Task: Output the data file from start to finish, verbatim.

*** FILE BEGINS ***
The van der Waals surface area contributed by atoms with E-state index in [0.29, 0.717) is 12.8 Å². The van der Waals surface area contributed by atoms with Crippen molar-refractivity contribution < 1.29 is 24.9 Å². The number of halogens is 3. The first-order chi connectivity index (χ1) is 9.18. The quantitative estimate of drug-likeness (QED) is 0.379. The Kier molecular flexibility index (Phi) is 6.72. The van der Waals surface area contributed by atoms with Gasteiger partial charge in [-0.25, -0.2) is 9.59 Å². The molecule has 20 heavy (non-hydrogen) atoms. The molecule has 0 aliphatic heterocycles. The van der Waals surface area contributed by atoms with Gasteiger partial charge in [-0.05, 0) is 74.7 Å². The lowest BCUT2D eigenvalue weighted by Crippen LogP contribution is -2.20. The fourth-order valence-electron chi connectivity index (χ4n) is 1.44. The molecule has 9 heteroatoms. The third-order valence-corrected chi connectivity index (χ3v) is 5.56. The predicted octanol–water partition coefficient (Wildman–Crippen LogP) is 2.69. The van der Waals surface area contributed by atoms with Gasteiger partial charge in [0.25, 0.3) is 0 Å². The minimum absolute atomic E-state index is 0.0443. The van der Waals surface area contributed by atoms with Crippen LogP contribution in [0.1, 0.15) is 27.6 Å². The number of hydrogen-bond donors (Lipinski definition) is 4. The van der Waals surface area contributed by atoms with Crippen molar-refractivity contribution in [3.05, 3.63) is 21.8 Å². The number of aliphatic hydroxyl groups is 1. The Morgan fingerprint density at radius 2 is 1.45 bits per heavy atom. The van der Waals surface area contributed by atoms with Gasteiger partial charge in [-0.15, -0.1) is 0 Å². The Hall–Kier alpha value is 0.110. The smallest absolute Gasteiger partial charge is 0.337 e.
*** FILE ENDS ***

The van der Waals surface area contributed by atoms with E-state index in [0.29, 0.717) is 12.8 Å². The van der Waals surface area contributed by atoms with Crippen molar-refractivity contribution < 1.29 is 24.9 Å². The number of halogens is 3. The first-order chi connectivity index (χ1) is 9.18. The quantitative estimate of drug-likeness (QED) is 0.379. The Kier molecular flexibility index (Phi) is 6.72. The van der Waals surface area contributed by atoms with Gasteiger partial charge in [-0.25, -0.2) is 9.59 Å². The molecule has 20 heavy (non-hydrogen) atoms. The molecule has 0 aliphatic heterocycles. The van der Waals surface area contributed by atoms with Gasteiger partial charge in [-0.05, 0) is 74.7 Å². The lowest BCUT2D eigenvalue weighted by Crippen LogP contribution is -2.20. The fourth-order valence-electron chi connectivity index (χ4n) is 1.44. The molecule has 9 heteroatoms. The third-order valence-corrected chi connectivity index (χ3v) is 5.56. The predicted octanol–water partition coefficient (Wildman–Crippen LogP) is 2.69. The van der Waals surface area contributed by atoms with Gasteiger partial charge in [0.25, 0.3) is 0 Å². The minimum absolute atomic E-state index is 0.0443. The van der Waals surface area contributed by atoms with Crippen LogP contribution in [0.1, 0.15) is 27.6 Å². The number of hydrogen-bond donors (Lipinski definition) is 4. The van der Waals surface area contributed by atoms with Crippen molar-refractivity contribution in [3.05, 3.63) is 21.8 Å². The number of aliphatic hydroxyl groups is 1. The Morgan fingerprint density at radius 2 is 1.45 bits per heavy atom. The van der Waals surface area contributed by atoms with Gasteiger partial charge in [-0.15, -0.1) is 0 Å². The Hall–Kier alpha value is 0.110. The smallest absolute Gasteiger partial charge is 0.337 e.